Besides being held, rocking is another integral movement that comforts babies. The rhythmic and gentle motions are a part of the positive parenting solutions that help parents soothe their babies. It also helps relieve colic in babies and helps parents put their babies to sleep quickly.
Toddlers, and even adults, enjoy swinging and rocking sensations. Children love going to parks to play on the swings, slides, and rides there. Swinging, in particular, is not just a fun activity, but it also can be extremely therapeutic.
Swinging and Its Impact on the Brain and Body
Swinging enables children to feel the pull of gravity, sense equilibrium, and experience other sensations like movement. It increases children’s awareness of their bodies, and they experience distinct sights and sounds.
The brain receives multiple sensations from its surroundings nearly every minute. The brain is only able to act on this information when it can decipher, arrange, and correlate it. Sensory integration is the process by which the brain organizes and interprets all these sensations and synthesizes all this information. It occurs naturally in most people, but in conditions like autism, sensory integration doesn’t operate properly. Positive parenting solutions include finding ways to maximize children’s sensory integration.
One research study recommends that parents and caregivers of infants with delayed or slow motor development should “spend more time carrying the baby … and swinging to activate head control and muscles.”
What Is Sensory Integration, and Why Is It Important?
Sensory integration enables people to process complex information, which allows complex learning to take place. It forms the basis of sophisticated behavior patterns as well. Consequently, the modern-day Montessori curriculum contains a lot of sensory activities in order to stimulate toddlers’ senses of touch, sound, smell, and sight.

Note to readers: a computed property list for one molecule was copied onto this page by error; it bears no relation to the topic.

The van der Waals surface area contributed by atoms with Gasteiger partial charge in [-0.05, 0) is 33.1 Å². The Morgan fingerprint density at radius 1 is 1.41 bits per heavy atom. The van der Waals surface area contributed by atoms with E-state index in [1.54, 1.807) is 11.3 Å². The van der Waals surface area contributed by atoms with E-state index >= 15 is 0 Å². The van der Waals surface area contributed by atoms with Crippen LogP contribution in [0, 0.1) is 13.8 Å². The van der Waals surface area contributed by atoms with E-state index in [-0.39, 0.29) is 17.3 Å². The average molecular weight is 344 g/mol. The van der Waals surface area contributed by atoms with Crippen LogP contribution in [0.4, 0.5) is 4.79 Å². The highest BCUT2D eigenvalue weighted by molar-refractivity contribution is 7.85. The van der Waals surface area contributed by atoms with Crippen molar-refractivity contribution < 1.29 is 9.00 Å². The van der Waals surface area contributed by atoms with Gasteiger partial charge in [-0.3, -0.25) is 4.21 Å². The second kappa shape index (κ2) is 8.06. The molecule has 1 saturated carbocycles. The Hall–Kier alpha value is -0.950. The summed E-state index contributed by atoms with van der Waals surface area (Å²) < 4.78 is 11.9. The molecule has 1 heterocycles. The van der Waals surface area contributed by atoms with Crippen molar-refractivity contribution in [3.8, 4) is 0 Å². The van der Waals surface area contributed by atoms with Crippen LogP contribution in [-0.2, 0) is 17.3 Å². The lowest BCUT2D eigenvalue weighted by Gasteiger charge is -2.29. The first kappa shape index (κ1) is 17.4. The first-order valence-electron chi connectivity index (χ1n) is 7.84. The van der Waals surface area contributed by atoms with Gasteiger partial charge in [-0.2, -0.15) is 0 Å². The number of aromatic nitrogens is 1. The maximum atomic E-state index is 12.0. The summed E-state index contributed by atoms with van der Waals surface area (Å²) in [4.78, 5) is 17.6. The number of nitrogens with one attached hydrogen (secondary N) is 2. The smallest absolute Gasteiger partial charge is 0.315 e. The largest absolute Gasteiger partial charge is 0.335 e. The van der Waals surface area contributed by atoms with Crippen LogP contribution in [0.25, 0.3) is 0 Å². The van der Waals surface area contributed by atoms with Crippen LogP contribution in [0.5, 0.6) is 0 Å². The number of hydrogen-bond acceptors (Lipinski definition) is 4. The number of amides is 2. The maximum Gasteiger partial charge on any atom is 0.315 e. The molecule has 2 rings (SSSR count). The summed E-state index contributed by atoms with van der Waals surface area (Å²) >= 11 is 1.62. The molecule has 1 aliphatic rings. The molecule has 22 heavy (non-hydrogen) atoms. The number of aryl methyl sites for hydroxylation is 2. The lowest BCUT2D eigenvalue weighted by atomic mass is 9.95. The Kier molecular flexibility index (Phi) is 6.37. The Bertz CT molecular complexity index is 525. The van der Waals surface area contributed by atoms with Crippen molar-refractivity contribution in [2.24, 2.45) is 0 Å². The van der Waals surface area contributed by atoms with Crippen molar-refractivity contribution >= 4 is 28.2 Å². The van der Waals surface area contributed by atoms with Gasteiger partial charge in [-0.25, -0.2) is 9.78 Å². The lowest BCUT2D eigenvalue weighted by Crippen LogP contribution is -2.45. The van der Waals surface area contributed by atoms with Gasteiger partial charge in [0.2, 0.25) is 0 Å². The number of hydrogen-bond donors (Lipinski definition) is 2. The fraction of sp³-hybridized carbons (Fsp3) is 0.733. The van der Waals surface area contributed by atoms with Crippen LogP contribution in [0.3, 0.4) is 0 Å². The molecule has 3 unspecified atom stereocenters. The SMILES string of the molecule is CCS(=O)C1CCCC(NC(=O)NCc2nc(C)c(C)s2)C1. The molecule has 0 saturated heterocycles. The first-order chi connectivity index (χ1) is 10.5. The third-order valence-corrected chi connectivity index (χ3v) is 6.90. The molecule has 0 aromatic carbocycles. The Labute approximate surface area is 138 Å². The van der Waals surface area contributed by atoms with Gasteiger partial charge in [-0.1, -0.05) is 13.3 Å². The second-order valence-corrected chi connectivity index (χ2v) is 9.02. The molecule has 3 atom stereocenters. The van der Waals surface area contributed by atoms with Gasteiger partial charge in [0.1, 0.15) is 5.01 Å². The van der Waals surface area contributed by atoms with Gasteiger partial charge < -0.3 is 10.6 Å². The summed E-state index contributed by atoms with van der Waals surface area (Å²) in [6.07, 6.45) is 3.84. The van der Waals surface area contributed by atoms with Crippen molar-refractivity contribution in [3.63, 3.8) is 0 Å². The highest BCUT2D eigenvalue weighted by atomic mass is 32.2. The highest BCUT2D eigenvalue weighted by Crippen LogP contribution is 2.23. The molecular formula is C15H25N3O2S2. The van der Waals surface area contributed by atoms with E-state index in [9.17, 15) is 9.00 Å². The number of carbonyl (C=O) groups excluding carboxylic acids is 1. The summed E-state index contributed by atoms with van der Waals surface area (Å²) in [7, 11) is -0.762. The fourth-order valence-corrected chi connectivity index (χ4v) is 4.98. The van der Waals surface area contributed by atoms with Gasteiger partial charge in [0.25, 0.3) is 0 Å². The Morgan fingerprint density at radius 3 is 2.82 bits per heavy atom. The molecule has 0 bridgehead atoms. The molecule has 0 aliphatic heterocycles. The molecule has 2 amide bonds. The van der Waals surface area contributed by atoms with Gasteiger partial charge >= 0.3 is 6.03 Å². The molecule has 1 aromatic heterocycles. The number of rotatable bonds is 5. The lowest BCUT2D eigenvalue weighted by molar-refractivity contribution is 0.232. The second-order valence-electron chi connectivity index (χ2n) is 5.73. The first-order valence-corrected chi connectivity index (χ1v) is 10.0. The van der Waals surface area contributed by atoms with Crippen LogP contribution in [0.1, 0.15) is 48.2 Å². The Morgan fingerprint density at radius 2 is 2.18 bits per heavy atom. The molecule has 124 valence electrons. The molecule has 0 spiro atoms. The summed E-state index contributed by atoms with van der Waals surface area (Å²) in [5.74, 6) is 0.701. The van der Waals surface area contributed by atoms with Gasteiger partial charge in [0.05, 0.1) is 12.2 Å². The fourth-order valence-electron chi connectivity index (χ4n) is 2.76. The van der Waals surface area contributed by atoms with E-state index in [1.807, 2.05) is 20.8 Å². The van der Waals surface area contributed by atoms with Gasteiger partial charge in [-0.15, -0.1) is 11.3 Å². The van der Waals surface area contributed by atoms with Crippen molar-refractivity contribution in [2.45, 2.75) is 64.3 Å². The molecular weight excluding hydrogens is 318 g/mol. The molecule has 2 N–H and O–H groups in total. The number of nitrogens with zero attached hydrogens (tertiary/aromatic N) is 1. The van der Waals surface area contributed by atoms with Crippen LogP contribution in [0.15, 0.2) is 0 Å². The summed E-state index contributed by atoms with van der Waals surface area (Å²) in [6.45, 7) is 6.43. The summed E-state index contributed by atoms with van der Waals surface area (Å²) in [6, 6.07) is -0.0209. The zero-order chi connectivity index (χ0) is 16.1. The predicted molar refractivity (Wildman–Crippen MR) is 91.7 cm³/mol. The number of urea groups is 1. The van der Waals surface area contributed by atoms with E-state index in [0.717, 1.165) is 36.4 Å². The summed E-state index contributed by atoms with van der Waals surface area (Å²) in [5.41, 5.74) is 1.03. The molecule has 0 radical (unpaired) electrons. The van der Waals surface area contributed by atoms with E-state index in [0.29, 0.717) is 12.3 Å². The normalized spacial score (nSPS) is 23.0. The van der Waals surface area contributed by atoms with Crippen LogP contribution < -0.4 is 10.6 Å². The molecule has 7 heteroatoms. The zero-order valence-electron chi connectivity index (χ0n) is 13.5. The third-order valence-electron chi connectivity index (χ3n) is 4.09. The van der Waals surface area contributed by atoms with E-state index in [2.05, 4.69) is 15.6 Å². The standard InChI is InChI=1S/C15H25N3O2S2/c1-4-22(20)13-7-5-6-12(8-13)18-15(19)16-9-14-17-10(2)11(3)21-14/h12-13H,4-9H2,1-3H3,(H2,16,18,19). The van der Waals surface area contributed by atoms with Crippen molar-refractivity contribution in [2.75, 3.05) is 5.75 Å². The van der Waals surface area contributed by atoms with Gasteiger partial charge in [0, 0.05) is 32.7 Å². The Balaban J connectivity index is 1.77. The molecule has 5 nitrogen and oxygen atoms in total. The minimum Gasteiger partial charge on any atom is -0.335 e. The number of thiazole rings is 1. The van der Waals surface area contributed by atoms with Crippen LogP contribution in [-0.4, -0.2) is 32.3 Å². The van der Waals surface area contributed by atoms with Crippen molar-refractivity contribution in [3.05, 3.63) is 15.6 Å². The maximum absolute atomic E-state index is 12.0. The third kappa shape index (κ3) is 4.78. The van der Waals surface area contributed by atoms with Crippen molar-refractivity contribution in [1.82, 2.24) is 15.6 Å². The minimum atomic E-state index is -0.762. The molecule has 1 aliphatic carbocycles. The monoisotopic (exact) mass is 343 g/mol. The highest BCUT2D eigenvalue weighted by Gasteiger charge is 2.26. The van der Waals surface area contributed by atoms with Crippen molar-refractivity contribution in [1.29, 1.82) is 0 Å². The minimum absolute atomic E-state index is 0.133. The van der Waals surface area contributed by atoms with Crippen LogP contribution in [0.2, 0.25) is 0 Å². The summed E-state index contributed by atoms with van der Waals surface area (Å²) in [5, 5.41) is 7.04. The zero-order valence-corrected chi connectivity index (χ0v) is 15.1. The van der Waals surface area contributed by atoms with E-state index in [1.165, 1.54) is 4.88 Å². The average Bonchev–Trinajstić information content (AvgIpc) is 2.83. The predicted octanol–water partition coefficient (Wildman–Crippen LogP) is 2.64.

However, most public spaces like schools, playgrounds, and parks are bereft of swings because administrations consider them a waste of space, somewhat dangerous, and a bigger liability to maintain. This trend not only deprives children of fun, but it also denies them invaluable therapeutic benefits.
Here are some of the health benefits of swings:
- Swinging impacts the core in a positive way because of the pull of gravity.
- Swinging strengthens the neck and back muscles.
- The vestibular stimulation improves balance and equilibrium. According to research, “Vestibular stimulation was effective in improving postural control, movement, emotional well-being, and social participation of a child with hypotonic cerebral palsy.”
- It provides proprioception stimulation.
- It has a distressing and calming effect on the body.
- It eases the pressure on the backbone and helps the body relax.
- It integrates the use of the five senses.
- It improves the spatial ability of the body and mind.
- It improves gross motor skills, such as sitting straight and moving the legs rhythmically.
- Holding on to the rope enhances fine motor skills and strengthens the grip.
- It enables better muscular control.
- It helps the body develop a certain rhythm and enjoy it.
- It draws children’s attention to distant objects and improves their visual perception and focus.
Baby swings are well-supported, and they are pretty safe. Still, parents need to keep an eye on their babies and toddlers when they are in a swing. Children should not use swings unsupervised.
Parents should introduce children to park swings gradually. The parents or an older sibling or peer can push the swing for the child until he or she feels safe and has established a swinging rhythm. Gentle pushing is recommended in the initial stages; however, the child needs to gradually gain control of the process.
Install a swing in the backyard if there is space available. Outdoor swings are a great way for children to get a break from the indoors, electronics, and gadgets. Being outdoors also gives children the chance to see the open blue skies, feel the breeze, and be out in the sunshine (which provides vitamin D). Children are thus able to get some exercise as well as have fun.
Swinging, in particular, is not just a fun activity, but it also can be extremely therapeutic.
- Sun-Joung, Leigh. “The Effects of Vestibular Stimulation on a Child with Hypotonic Cerebral Palsy.” Journal of Physical Therapy Science 27, no. 4 (2015): 1279–1282. Retrieved from https://bit.ly/2toEhaH
- Roley, Susanne Smith, M. S. Mary Singer, and M. A. Aja Roley. “Ayres Sensory Integration® for Infants and Toddlers.” South African Institute for Sensory Integration (SAISI). https://bit.ly/2yCsBWV